Bonfire Night



It’s a singularly unique moment in the British calendar. The smell of pungent smoke wafting through the air. An underfoot crunch of yellow leaves accompanied by the piercing wheeeee! of constant Catherine Wheels from all corners of the neighbourhood. Explosive bangs all night long and plenty of cider and sticky toffee apples. That’s right, Bonfire Night is upon us on the 5th November. It’s extremely British and bloody good fun! But what exactly do all these strange traditions mean, and where do they come from?

Bonfire Night is widely celebrated in all parts of the UK and well loved by Brits. As the chill and gloom of a long winter undeniably wraps its cold arms around the country in November, settling in for around a quarter of the year, this hearty festivity is something to look forward to. It breaks up the time between the clocks changing at the end of October (and the subsequent evenings getting dark at around 4.30 p.m., sob!) and Christmas. Bonfire Night parties are a popular occurrence in both private residences and in public parks. However the history of this jovial evening is somewhat rather darker than the festivities might lead one to believe. 

Bonfire Night is also sometimes called Guy Fawkes night, after an important and much maligned figure in British history. Guy Fawkes was a soldier who in 1605, along with accomplices, attempted to blow up Parliament by placing barrels of gunpowder in a room beneath the main Parliament chambers. This is why Bonfire Night is also sometimes referred to as the Gunpowder Plot. Guy Fawkes was a Catholic and the Protestant King James I did not allow Catholics to openly practise their religion. Guy Fawkes was therefore registering his dissent (in the strongest possible way). All members of the Gunpowder Plot were captured and publicly executed. In order to ensure that this incredible act of treason would never be forgotten, Parliament ordered a national day of celebration to give thanks that the King’s life had been saved. A ‘guy’ – a man made of clothes and straw – was thrown on a fire to emulate Guy Fawkes every year (British Council).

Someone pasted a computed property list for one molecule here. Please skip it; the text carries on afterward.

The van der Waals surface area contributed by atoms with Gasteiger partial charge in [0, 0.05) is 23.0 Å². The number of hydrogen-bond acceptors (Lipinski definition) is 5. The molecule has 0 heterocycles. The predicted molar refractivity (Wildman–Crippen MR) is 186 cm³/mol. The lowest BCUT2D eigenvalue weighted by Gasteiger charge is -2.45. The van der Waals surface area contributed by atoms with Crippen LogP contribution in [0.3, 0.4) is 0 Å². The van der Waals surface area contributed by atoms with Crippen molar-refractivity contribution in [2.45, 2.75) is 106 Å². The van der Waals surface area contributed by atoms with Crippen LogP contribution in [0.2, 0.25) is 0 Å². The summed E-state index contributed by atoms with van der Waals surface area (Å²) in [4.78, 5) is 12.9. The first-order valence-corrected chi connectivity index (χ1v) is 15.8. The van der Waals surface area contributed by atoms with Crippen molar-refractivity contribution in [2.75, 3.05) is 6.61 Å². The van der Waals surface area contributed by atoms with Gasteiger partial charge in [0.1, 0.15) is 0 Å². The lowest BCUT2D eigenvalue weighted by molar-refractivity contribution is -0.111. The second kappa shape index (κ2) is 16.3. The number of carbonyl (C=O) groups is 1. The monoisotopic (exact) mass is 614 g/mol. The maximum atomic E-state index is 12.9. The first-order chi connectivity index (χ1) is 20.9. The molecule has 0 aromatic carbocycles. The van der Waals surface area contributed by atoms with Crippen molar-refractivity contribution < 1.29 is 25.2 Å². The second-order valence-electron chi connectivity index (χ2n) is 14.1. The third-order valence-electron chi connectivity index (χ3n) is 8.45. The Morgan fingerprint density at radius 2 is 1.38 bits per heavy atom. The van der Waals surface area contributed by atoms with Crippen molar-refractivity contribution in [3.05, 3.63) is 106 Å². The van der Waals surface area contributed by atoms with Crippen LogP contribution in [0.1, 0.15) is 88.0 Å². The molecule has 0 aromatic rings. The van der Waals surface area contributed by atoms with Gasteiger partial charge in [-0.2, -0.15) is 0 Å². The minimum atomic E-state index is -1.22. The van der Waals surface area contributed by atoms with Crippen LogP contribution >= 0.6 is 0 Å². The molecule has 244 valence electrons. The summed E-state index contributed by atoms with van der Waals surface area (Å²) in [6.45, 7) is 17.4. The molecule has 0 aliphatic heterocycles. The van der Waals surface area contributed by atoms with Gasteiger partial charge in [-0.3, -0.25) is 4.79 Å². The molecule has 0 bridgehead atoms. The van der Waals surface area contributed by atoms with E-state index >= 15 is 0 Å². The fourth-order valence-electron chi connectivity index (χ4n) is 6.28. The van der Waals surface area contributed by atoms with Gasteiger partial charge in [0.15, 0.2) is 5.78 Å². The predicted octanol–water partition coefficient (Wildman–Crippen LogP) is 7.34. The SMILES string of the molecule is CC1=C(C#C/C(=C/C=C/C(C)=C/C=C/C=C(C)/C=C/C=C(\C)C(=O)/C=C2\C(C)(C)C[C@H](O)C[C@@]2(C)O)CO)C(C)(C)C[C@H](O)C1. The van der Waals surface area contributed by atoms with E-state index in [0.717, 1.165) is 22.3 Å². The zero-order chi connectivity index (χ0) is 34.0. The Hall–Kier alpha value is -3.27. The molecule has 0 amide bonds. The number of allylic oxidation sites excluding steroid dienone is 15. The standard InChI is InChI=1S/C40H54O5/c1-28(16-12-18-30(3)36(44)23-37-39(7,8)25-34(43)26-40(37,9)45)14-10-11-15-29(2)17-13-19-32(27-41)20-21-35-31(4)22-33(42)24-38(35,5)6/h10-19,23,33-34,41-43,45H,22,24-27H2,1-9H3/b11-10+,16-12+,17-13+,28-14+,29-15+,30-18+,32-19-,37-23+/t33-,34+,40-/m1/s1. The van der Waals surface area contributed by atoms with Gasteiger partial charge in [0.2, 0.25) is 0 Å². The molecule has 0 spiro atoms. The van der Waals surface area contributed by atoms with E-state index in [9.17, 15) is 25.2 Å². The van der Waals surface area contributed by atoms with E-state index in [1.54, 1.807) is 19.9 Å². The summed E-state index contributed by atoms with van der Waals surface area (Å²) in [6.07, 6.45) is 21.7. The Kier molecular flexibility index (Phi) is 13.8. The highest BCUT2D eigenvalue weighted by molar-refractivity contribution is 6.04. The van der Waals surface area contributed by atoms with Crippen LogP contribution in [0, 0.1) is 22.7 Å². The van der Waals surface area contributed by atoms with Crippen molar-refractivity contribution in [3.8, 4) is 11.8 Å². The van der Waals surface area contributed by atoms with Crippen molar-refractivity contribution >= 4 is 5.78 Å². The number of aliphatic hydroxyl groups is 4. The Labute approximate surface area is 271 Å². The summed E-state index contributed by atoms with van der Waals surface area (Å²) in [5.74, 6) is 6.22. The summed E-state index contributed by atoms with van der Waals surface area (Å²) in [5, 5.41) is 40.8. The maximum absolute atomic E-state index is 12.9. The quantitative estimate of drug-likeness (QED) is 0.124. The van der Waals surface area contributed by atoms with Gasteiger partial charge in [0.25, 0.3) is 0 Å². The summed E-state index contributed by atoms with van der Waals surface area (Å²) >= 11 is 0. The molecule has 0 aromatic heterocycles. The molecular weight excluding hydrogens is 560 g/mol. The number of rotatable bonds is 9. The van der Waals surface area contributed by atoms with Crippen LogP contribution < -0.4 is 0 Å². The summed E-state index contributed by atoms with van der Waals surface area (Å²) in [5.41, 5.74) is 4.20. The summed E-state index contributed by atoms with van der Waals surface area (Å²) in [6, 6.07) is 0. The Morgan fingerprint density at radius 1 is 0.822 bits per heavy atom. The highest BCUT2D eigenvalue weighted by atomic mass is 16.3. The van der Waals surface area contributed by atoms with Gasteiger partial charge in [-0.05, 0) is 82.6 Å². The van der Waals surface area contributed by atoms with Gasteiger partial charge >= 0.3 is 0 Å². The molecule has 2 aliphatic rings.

It serves as testament to the power of the monarchy in the United Kingdom that this idiosyncratic celebration has lasted for over four hundred years. Although nowadays most British people are largely divorced from the meaning of what they are celebrating on Bonfire Night, it is still a historical and momentous occasion every year. Children even still learn the following nursery rhyme in school for Bonfire Night. How much of this old-fashioned way of writing can you understand?

Remember, remember the Fifth of November,

The Gunpowder Treason and Plot,

I know of no reason

Why the Gunpowder Treason

Should ever be forgot.

Guy Fawkes, Guy Fawkes, t’was his intent

To blow up the King and Parli’ment.

Three-score barrels of powder below

To prove old England’s overthrow;

By God’s providence he was catch’d

With a dark lantern and burning match.

Holla boys, Holla boys, let the bells ring.

Holloa boys, holloa boys, God save the King!

And what should we do with him? Burn him!

So what traditions are a staple part of Bonfire Night? Firework displays are arguably the most exciting part of Bonfire Night, with the inky-black British night sky peppered with colourful explosions all night long. (Petitions are actually launched every year to ban the sale of fireworks as they can frighten house pets) (BBC News). A bonfire is, of course, essential. Bonfires are built in back gardens and in parks. Apples are dipped in sticky toffee and Parkin cake is also enjoyed by Brits in the North of England.

Unfortunately most Manchester-based events have been cancelled this year due to the ongoing COVID-19 restrictions. However, plenty of events can still be enjoyed in Stockport, Trafford, Thameside, Wigan and Oldham. Check out the list of events running here. And don’t forget to wear gloves when writing your name with a sparkler!

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References

BBC News. (2019) Bonfire Night: Are these traditions fizzling out? Available at: Bonfire Night: Are these traditions fizzling out? – BBC News. [Accessed 3 November 2021]

British Council. (n.d) Bonfire Night. Available at: Bonfire Night | – | LearnEnglish (britishcouncil.org). [Accessed 3 November 2021] 

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